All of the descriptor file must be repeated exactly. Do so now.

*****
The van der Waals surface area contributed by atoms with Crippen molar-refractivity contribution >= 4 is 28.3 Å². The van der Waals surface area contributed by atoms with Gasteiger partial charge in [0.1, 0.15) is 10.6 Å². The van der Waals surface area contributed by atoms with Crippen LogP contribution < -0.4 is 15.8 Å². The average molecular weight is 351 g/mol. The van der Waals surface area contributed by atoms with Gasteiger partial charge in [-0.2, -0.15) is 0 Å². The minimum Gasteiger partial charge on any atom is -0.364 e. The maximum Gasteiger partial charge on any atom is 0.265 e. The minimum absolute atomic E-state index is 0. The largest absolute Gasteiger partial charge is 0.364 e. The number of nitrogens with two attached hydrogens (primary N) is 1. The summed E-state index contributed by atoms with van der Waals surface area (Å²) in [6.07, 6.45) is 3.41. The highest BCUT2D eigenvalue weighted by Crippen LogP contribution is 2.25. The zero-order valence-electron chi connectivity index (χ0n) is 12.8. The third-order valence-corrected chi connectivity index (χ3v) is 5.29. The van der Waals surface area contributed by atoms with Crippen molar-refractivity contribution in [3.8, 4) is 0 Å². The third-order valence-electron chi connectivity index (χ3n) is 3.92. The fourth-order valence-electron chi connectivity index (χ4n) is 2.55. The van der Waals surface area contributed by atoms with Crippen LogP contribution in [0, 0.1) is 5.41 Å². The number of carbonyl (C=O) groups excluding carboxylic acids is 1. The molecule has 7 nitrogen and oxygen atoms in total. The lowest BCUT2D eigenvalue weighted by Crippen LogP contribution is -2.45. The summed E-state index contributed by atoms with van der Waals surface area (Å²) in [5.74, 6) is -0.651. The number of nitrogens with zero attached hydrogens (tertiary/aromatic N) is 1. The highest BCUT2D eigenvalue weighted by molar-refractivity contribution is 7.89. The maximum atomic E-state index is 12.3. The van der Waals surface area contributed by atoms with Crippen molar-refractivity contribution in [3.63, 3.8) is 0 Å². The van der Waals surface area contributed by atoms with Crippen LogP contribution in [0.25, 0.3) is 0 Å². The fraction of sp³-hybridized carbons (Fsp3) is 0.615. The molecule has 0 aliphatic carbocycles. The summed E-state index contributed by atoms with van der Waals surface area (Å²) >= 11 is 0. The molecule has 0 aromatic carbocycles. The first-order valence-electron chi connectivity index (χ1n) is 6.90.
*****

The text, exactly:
The van der Waals surface area contributed by atoms with Crippen molar-refractivity contribution >= 4 is 28.3 Å². The van der Waals surface area contributed by atoms with Gasteiger partial charge in [0.1, 0.15) is 10.6 Å². The van der Waals surface area contributed by atoms with Crippen LogP contribution < -0.4 is 15.8 Å². The average molecular weight is 351 g/mol. The van der Waals surface area contributed by atoms with Gasteiger partial charge in [-0.2, -0.15) is 0 Å². The minimum Gasteiger partial charge on any atom is -0.364 e. The maximum Gasteiger partial charge on any atom is 0.265 e. The minimum absolute atomic E-state index is 0. The largest absolute Gasteiger partial charge is 0.364 e. The number of nitrogens with two attached hydrogens (primary N) is 1. The summed E-state index contributed by atoms with van der Waals surface area (Å²) in [6.07, 6.45) is 3.41. The highest BCUT2D eigenvalue weighted by Crippen LogP contribution is 2.25. The zero-order valence-electron chi connectivity index (χ0n) is 12.8. The third-order valence-corrected chi connectivity index (χ3v) is 5.29. The van der Waals surface area contributed by atoms with Crippen molar-refractivity contribution in [3.8, 4) is 0 Å². The third-order valence-electron chi connectivity index (χ3n) is 3.92. The fourth-order valence-electron chi connectivity index (χ4n) is 2.55. The van der Waals surface area contributed by atoms with Crippen LogP contribution in [0, 0.1) is 5.41 Å². The number of carbonyl (C=O) groups excluding carboxylic acids is 1. The molecule has 7 nitrogen and oxygen atoms in total. The lowest BCUT2D eigenvalue weighted by Crippen LogP contribution is -2.45. The summed E-state index contributed by atoms with van der Waals surface area (Å²) in [5.74, 6) is -0.651. The number of nitrogens with zero attached hydrogens (tertiary/aromatic N) is 1. The highest BCUT2D eigenvalue weighted by molar-refractivity contribution is 7.89. The maximum atomic E-state index is 12.3. The van der Waals surface area contributed by atoms with Crippen molar-refractivity contribution in [3.63, 3.8) is 0 Å². The van der Waals surface area contributed by atoms with Crippen LogP contribution in [0.25, 0.3) is 0 Å². The fraction of sp³-hybridized carbons (Fsp3) is 0.615. The molecule has 0 aliphatic carbocycles. The summed E-state index contributed by atoms with van der Waals surface area (Å²) >= 11 is 0. The molecule has 0 aromatic carbocycles. The first-order valence-electron chi connectivity index (χ1n) is 6.90.